Because of the cost, treatments are only recommended for high value and/or already healthy trees. Once EAB has been confirmed within the 15 mile radius of your location, then you can begin the proper treatment applications on healthy trees. Depending on the size of the tree, a soil drench is one option for homeowners. The drench can be applied to trees with under a 20” diameter trunk yearly throughout the lifespan of that tree. Tree care professionals are able to use additional products like trunk injections on larger trees. Contact a certified arborist for these treatments. Some products are best applied in the spring, while others can be done throughout the summer. We don’t recommend treatments this fall.
Ash has been a popular landscape and conservation tree for a long time due to its fast growing nature and overall appearance. Diversity in the landscape is important to the overall health of the community forest. Aim to have diversity and try not to have any one species make up more than 10% of the landscape. A diverse landscape isn’t as affected by single outbreak. Now is an excellent time to start thinking about replacement trees for ash. For a list of replacement trees visit The Nebraska Forest Service list of replacement trees or Trees for Western Nebraska (PDF). More information about the emerald ash borer, finding an arborist, and recommendations can be found at https://nfs.unl.edu/nebraska-eab.”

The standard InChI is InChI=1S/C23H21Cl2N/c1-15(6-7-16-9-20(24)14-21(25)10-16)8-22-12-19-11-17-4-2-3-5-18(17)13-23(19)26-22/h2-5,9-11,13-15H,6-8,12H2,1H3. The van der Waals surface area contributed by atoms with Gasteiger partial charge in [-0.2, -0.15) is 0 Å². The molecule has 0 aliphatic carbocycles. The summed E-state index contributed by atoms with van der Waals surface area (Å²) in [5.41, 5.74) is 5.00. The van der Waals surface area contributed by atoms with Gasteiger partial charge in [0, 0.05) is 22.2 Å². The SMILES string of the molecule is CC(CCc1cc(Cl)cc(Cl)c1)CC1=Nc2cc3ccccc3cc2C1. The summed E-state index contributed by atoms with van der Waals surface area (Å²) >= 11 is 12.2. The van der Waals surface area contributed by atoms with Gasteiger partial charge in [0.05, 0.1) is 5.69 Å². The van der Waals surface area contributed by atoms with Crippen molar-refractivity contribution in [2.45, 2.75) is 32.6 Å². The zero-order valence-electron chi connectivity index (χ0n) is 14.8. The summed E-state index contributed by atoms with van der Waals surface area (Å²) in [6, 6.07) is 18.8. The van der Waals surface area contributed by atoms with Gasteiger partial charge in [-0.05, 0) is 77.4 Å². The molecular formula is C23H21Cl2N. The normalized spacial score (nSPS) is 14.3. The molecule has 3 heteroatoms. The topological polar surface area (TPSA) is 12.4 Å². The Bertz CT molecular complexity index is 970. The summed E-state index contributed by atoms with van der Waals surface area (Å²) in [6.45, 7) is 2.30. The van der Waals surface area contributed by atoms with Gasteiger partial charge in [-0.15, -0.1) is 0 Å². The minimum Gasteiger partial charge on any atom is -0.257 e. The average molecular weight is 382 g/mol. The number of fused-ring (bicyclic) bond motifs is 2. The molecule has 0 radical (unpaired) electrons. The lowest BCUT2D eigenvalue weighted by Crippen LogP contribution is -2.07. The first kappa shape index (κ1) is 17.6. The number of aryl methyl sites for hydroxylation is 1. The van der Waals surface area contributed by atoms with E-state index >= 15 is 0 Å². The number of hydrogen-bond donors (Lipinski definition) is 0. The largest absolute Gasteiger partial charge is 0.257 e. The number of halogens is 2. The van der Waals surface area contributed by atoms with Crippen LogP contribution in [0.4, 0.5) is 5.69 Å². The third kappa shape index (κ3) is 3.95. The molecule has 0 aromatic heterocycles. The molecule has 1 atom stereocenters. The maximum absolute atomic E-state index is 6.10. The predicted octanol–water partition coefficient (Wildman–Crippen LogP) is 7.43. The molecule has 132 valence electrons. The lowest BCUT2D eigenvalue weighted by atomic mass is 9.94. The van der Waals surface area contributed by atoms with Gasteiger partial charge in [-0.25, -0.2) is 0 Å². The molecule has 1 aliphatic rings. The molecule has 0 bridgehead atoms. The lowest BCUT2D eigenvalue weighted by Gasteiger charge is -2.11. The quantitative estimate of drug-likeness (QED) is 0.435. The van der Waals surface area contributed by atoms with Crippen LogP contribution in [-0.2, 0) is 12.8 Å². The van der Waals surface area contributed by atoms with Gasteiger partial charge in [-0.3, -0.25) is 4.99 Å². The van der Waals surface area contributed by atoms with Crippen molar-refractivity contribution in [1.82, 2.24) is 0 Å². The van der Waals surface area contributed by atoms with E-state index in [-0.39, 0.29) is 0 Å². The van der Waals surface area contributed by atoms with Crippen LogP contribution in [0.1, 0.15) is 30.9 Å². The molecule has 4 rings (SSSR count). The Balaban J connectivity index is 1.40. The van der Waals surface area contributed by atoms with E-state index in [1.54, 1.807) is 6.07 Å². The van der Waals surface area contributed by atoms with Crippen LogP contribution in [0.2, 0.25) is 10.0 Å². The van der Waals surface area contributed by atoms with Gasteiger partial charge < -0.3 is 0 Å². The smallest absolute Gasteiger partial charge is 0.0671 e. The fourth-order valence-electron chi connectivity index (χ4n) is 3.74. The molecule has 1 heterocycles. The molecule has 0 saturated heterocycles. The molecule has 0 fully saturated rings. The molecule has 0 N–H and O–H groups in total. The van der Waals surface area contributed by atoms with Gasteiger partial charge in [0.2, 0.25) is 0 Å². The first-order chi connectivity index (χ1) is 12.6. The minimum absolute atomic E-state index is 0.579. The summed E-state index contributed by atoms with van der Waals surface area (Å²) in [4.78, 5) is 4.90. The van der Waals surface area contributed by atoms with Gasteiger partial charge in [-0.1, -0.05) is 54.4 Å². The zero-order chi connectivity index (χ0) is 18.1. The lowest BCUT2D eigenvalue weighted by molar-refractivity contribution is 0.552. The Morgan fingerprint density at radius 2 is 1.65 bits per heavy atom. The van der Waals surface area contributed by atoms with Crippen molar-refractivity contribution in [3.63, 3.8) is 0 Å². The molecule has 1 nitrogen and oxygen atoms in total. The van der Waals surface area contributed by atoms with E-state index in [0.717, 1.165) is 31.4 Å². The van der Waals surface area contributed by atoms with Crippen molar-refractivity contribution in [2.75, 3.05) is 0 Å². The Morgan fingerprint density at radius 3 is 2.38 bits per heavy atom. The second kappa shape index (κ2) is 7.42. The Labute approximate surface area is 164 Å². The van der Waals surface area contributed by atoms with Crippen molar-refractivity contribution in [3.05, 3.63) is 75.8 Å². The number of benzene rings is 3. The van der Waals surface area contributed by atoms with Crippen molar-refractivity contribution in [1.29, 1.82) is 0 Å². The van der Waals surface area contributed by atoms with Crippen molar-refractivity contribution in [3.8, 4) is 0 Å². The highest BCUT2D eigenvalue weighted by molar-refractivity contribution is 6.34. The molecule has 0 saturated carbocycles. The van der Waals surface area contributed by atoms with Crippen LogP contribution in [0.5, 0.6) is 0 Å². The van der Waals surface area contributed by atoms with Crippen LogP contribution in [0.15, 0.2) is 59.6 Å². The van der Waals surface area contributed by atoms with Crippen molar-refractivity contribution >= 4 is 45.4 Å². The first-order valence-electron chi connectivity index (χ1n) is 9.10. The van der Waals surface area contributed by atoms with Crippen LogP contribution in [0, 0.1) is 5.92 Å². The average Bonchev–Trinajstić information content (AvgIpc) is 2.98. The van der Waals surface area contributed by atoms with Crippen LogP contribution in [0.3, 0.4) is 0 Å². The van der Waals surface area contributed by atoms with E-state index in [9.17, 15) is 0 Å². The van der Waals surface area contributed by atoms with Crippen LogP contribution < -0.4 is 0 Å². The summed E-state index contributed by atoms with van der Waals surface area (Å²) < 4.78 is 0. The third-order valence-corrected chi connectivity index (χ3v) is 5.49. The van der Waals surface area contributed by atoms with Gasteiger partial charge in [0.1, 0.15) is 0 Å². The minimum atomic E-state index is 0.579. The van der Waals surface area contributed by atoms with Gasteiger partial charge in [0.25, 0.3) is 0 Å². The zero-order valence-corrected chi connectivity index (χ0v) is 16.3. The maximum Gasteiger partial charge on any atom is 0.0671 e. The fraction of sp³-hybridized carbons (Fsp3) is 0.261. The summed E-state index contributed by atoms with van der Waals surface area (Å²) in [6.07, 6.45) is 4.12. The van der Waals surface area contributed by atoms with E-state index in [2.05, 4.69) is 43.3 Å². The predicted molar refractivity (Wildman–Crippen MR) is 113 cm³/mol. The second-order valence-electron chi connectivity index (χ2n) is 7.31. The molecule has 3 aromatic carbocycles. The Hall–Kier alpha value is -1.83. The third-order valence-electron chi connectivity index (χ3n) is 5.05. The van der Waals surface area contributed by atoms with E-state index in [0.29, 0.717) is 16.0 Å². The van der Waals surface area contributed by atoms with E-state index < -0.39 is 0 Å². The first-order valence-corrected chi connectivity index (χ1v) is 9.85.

Harvest: Harvest has begun for some with soybeans, seed corn, and silage. For all of us as we’re on the roads, please be alert and slow down. It’s also important to talk about safety with teens who drive. With it being so dry, gravel roads are extra dusty, reducing visibility. It can be helpful to turn on headlights and be sure to slow down at intersections. On highways, slow down when coming upon slow-moving equipment. And, be aware of equipment turning. Here’s wishing everyone a safe harvest!
Nebraska Public Power District, Rural Radio, Center for Ag Safety and Health, and Nebraska Extension are teaming up to share on harvest safety with the Harvest Safety Tour. Power line, ATV, and grain bin safety demos will be on display and a free lunch will be served September 9th from 11 a.m.-1 p.m. at the big parking lot at the York County Fairgrounds. For more information call 877-ASK-NPPD.
Early and mid-group two soybeans rapidly turned last week and may be drier than one realizes in spite of having green stems. Every year it’s a challenge to harvest close to 13% moisture. There’s a dock for delivering wet beans. While not a dock, delivering soybeans below 13% moisture reduces profits because there’s fewer bushels to sell (load weight divided by 60 lbs/bu assuming 13% moisture). Selling soybeans at 8% moisture, you’re losing about 5.43% yield; at 9% moisture, it’s 4.4%; at 10% moisture, 3.3%; at 11% moisture, 2.25%; and at 12% moisture, it’s 1.14% yield loss. That doesn’t take into account additional risk for shatter losses during harvest. The following are two profit examples: